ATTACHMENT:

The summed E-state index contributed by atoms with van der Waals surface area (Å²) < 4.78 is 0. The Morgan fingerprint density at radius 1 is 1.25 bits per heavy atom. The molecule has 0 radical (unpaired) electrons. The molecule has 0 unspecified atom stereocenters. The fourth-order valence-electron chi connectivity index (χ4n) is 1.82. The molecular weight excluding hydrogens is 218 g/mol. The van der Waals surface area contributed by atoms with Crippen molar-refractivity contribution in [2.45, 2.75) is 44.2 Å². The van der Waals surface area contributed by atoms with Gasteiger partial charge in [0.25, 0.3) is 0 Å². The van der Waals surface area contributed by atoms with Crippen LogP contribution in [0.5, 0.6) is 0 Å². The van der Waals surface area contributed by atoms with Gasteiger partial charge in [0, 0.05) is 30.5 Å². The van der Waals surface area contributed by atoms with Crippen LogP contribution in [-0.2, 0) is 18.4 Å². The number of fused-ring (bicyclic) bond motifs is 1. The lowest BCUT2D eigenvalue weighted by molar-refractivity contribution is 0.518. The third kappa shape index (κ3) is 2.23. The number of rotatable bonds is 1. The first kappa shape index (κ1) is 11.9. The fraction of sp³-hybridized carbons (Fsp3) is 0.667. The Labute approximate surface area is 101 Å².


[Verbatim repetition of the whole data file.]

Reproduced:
The summed E-state index contributed by atoms with van der Waals surface area (Å²) < 4.78 is 0. The Morgan fingerprint density at radius 1 is 1.25 bits per heavy atom. The molecule has 0 radical (unpaired) electrons. The molecule has 0 unspecified atom stereocenters. The fourth-order valence-electron chi connectivity index (χ4n) is 1.82. The molecular weight excluding hydrogens is 218 g/mol. The van der Waals surface area contributed by atoms with Crippen molar-refractivity contribution in [2.45, 2.75) is 44.2 Å². The van der Waals surface area contributed by atoms with Gasteiger partial charge in [0.25, 0.3) is 0 Å². The van der Waals surface area contributed by atoms with Crippen LogP contribution in [0.5, 0.6) is 0 Å². The van der Waals surface area contributed by atoms with Gasteiger partial charge in [0, 0.05) is 30.5 Å². The van der Waals surface area contributed by atoms with Crippen LogP contribution in [-0.2, 0) is 18.4 Å². The number of fused-ring (bicyclic) bond motifs is 1. The lowest BCUT2D eigenvalue weighted by molar-refractivity contribution is 0.518. The third kappa shape index (κ3) is 2.23. The number of rotatable bonds is 1. The first kappa shape index (κ1) is 11.9. The fraction of sp³-hybridized carbons (Fsp3) is 0.667. The Labute approximate surface area is 101 Å².